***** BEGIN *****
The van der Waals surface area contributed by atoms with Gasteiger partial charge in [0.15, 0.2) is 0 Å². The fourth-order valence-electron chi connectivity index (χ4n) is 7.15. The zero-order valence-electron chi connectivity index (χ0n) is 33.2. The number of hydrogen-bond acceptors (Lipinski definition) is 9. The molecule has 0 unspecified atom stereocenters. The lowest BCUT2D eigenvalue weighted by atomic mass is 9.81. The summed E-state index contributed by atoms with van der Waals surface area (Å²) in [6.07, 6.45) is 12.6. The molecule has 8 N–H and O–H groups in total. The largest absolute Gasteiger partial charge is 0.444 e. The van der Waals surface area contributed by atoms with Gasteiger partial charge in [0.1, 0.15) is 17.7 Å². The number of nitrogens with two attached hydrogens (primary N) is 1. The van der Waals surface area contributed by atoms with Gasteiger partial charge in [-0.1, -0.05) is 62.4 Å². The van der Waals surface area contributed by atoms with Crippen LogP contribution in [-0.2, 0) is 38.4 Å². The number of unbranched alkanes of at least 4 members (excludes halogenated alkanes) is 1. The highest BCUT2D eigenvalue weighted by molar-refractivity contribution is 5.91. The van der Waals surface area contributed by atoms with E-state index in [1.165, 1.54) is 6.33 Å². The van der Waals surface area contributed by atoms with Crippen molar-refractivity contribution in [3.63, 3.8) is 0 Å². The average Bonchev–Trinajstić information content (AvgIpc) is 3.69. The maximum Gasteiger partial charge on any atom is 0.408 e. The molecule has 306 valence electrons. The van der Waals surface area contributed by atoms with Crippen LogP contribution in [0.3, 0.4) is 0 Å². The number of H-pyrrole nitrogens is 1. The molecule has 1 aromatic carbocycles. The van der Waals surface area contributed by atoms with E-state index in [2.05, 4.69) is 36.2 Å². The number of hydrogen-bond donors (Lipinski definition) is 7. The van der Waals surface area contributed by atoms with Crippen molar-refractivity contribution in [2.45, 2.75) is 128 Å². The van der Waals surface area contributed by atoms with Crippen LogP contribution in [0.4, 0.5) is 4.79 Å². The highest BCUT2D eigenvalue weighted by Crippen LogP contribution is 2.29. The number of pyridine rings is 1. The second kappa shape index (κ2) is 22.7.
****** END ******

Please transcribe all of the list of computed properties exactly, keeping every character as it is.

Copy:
The van der Waals surface area contributed by atoms with Gasteiger partial charge in [0.15, 0.2) is 0 Å². The fourth-order valence-electron chi connectivity index (χ4n) is 7.15. The zero-order valence-electron chi connectivity index (χ0n) is 33.2. The number of hydrogen-bond acceptors (Lipinski definition) is 9. The molecule has 0 unspecified atom stereocenters. The lowest BCUT2D eigenvalue weighted by atomic mass is 9.81. The summed E-state index contributed by atoms with van der Waals surface area (Å²) in [6.07, 6.45) is 12.6. The molecule has 8 N–H and O–H groups in total. The largest absolute Gasteiger partial charge is 0.444 e. The van der Waals surface area contributed by atoms with Gasteiger partial charge in [0.1, 0.15) is 17.7 Å². The number of nitrogens with two attached hydrogens (primary N) is 1. The van der Waals surface area contributed by atoms with Gasteiger partial charge in [-0.1, -0.05) is 62.4 Å². The van der Waals surface area contributed by atoms with Crippen LogP contribution in [-0.2, 0) is 38.4 Å². The number of unbranched alkanes of at least 4 members (excludes halogenated alkanes) is 1. The highest BCUT2D eigenvalue weighted by molar-refractivity contribution is 5.91. The van der Waals surface area contributed by atoms with E-state index in [1.165, 1.54) is 6.33 Å². The van der Waals surface area contributed by atoms with Crippen molar-refractivity contribution in [3.63, 3.8) is 0 Å². The average Bonchev–Trinajstić information content (AvgIpc) is 3.69. The maximum Gasteiger partial charge on any atom is 0.408 e. The molecule has 306 valence electrons. The van der Waals surface area contributed by atoms with Crippen LogP contribution in [0.3, 0.4) is 0 Å². The number of H-pyrrole nitrogens is 1. The molecule has 1 aromatic carbocycles. The van der Waals surface area contributed by atoms with E-state index in [2.05, 4.69) is 36.2 Å². The number of hydrogen-bond donors (Lipinski definition) is 7. The van der Waals surface area contributed by atoms with Crippen molar-refractivity contribution in [2.45, 2.75) is 128 Å². The van der Waals surface area contributed by atoms with Crippen LogP contribution in [0.4, 0.5) is 4.79 Å². The highest BCUT2D eigenvalue weighted by Crippen LogP contribution is 2.29. The number of pyridine rings is 1. The second kappa shape index (κ2) is 22.7.